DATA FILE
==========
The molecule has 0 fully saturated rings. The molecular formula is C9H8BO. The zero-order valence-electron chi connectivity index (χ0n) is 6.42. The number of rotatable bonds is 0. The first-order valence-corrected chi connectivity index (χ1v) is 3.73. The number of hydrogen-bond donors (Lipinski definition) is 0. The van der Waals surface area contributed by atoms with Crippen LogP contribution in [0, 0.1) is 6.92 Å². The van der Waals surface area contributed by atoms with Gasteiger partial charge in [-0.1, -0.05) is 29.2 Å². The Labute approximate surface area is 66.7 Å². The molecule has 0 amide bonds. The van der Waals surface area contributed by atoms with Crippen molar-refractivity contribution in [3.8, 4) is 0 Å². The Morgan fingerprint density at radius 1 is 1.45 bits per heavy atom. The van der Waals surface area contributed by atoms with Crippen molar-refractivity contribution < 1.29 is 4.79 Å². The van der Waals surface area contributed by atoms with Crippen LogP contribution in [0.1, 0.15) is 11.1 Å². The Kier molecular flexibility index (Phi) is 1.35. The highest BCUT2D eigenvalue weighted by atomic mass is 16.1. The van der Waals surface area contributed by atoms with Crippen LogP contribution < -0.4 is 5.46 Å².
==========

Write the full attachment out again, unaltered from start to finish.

The molecule has 0 fully saturated rings. The molecular formula is C9H8BO. The zero-order valence-electron chi connectivity index (χ0n) is 6.42. The number of rotatable bonds is 0. The first-order valence-corrected chi connectivity index (χ1v) is 3.73. The number of hydrogen-bond donors (Lipinski definition) is 0. The van der Waals surface area contributed by atoms with Crippen LogP contribution in [0, 0.1) is 6.92 Å². The van der Waals surface area contributed by atoms with Gasteiger partial charge in [-0.1, -0.05) is 29.2 Å². The Labute approximate surface area is 66.7 Å². The molecule has 0 amide bonds. The van der Waals surface area contributed by atoms with Crippen molar-refractivity contribution in [3.8, 4) is 0 Å². The Morgan fingerprint density at radius 1 is 1.45 bits per heavy atom. The van der Waals surface area contributed by atoms with Crippen molar-refractivity contribution < 1.29 is 4.79 Å². The van der Waals surface area contributed by atoms with Crippen LogP contribution in [0.1, 0.15) is 11.1 Å². The Kier molecular flexibility index (Phi) is 1.35. The highest BCUT2D eigenvalue weighted by atomic mass is 16.1. The van der Waals surface area contributed by atoms with Crippen LogP contribution < -0.4 is 5.46 Å².